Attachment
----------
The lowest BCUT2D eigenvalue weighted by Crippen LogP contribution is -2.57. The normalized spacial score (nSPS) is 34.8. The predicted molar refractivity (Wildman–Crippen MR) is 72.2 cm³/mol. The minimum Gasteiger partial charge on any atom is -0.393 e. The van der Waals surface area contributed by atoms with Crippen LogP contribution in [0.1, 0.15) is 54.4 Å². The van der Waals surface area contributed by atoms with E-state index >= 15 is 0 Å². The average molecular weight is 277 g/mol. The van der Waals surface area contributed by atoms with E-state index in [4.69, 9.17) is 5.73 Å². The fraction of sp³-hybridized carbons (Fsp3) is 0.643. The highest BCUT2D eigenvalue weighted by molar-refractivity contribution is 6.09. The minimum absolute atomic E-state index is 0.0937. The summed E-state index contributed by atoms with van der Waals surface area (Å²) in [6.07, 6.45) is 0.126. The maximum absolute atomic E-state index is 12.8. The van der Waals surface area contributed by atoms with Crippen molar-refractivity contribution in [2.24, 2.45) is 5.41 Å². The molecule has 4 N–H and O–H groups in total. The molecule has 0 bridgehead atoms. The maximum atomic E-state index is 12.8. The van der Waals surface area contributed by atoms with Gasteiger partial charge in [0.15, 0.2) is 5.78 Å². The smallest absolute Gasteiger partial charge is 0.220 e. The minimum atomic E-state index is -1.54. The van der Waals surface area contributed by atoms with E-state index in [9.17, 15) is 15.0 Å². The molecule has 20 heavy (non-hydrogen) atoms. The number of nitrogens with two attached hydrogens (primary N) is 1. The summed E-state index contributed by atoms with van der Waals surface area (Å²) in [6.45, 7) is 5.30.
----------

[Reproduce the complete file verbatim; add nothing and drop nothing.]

The lowest BCUT2D eigenvalue weighted by Crippen LogP contribution is -2.57. The normalized spacial score (nSPS) is 34.8. The predicted molar refractivity (Wildman–Crippen MR) is 72.2 cm³/mol. The minimum Gasteiger partial charge on any atom is -0.393 e. The van der Waals surface area contributed by atoms with Crippen LogP contribution in [0.1, 0.15) is 54.4 Å². The van der Waals surface area contributed by atoms with E-state index >= 15 is 0 Å². The average molecular weight is 277 g/mol. The van der Waals surface area contributed by atoms with E-state index in [4.69, 9.17) is 5.73 Å². The fraction of sp³-hybridized carbons (Fsp3) is 0.643. The highest BCUT2D eigenvalue weighted by molar-refractivity contribution is 6.09. The minimum absolute atomic E-state index is 0.0937. The summed E-state index contributed by atoms with van der Waals surface area (Å²) in [6.07, 6.45) is 0.126. The maximum absolute atomic E-state index is 12.8. The van der Waals surface area contributed by atoms with Crippen molar-refractivity contribution in [2.24, 2.45) is 5.41 Å². The molecule has 4 N–H and O–H groups in total. The molecule has 0 bridgehead atoms. The maximum atomic E-state index is 12.8. The van der Waals surface area contributed by atoms with Gasteiger partial charge in [0.15, 0.2) is 5.78 Å². The smallest absolute Gasteiger partial charge is 0.220 e. The minimum atomic E-state index is -1.54. The van der Waals surface area contributed by atoms with E-state index in [9.17, 15) is 15.0 Å². The molecule has 20 heavy (non-hydrogen) atoms. The number of nitrogens with two attached hydrogens (primary N) is 1. The summed E-state index contributed by atoms with van der Waals surface area (Å²) in [6.45, 7) is 5.30.